Public Release: 

Activating brown fat tissue

First steps towards a new therapy for obesity and diabetes

University of Cologne

In recent decades, obesity has become a global problem. The disease goes hand in hand with a dramatic increase in the proportion of body fat. Researchers from the Max Planck Institute for Metabolism Research and the Cologne Cluster of Excellence in Cellular Stress Responses in Aging-associated Diseases (CECAD) at the University of Cologne have now succeeded in inhibiting a protein in mice that hampers activation of the useful "brown fat" in obese mice. When treated with inhibitors against this protein, obese mice exhibited a notable improvement of their glucose metabolism. The Cologne-based researchers have published the results of their study in the journal Nature Cell Biology.

Humans, but also other mammals such as mice, have two entirely different sorts of fat. White fat, which serves as a storage for excess calories, can make obese people ill and lead to serious secondary diseases such as type 2 diabetes. Brown fat, which is less well understood, can effectively "burn" calories. Since obese people only have low quantities of brown fat, the activation of brown fat could effectively help to improve their metabolic health.

The research teams of Dr. Jan-Wilhelm Kornfeld and Professor Jens C. Brüning from the Max Planck Institute for Metabolism Research and CECAD, could now show how genetic "off switches", so called microRNAs, are involved in the control of brown fat. In this context, the researchers examined hundreds of microRNAs in the brown fat of obese mice. They found a decreased level of one particular microRNA, miR328, in the fat of the obese animals. This decreased abundance of miR328 no longer sufficed to suppress a protein called Bace1, the amount of which was consequently increased in the brown adipose tissue of obese mice. This suggested that the abnormal increase of Bace1 in brown fat was one cause of the metabolic problems in obese animals. Interestingly, increased level of Bace1 in the brains of patients with Alzheimer's disease has been identified as one potential cause of the disease in the past. Hence the pharmaceutical industry is in the process of developing Bace1 inhibitors as a treatment for Alzheimer's disease. The scientists reasoned that feeding these Bace1 inhibitors to counteract increased levels of Bace1 in brown adipose tissue might alleviate the metabolic problems of obese mice by activating their brown fat. Indeed, the animals that received this treatment exhibited more active brown fat and a significant improvement of their glucose metabolism.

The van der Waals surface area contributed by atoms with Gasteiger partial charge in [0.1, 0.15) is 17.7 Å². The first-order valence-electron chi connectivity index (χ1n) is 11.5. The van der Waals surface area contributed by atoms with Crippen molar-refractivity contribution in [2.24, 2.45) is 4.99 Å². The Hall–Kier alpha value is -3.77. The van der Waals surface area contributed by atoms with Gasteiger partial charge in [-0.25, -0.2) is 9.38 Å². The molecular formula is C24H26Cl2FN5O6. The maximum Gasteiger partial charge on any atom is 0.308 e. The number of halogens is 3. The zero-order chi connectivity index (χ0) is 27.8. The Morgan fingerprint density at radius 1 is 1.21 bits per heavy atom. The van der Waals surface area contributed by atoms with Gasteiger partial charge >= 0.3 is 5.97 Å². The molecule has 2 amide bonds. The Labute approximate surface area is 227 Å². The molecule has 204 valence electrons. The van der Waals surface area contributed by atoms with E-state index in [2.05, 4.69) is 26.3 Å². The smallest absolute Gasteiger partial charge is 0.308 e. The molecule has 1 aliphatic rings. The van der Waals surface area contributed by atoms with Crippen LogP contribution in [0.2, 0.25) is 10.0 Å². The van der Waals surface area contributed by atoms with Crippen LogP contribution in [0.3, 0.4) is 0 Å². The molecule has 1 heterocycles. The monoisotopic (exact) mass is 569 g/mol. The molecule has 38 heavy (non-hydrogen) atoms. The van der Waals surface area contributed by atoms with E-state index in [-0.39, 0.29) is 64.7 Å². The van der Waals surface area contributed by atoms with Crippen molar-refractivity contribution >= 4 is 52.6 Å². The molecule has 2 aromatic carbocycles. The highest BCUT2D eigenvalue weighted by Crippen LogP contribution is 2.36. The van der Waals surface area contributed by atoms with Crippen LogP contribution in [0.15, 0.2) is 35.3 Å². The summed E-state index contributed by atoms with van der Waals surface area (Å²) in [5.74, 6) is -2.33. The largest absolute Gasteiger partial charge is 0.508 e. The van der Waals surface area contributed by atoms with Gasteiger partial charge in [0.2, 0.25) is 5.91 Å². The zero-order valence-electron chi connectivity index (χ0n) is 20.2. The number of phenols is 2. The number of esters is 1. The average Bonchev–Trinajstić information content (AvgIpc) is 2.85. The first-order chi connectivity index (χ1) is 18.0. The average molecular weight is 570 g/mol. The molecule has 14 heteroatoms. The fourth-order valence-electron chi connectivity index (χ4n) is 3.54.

The researchers now hope that the animal experiment will contribute to developing well tolerated Bace1 inhibitors as an innovative treatment of diabetes and other metabolic disorders in humans.


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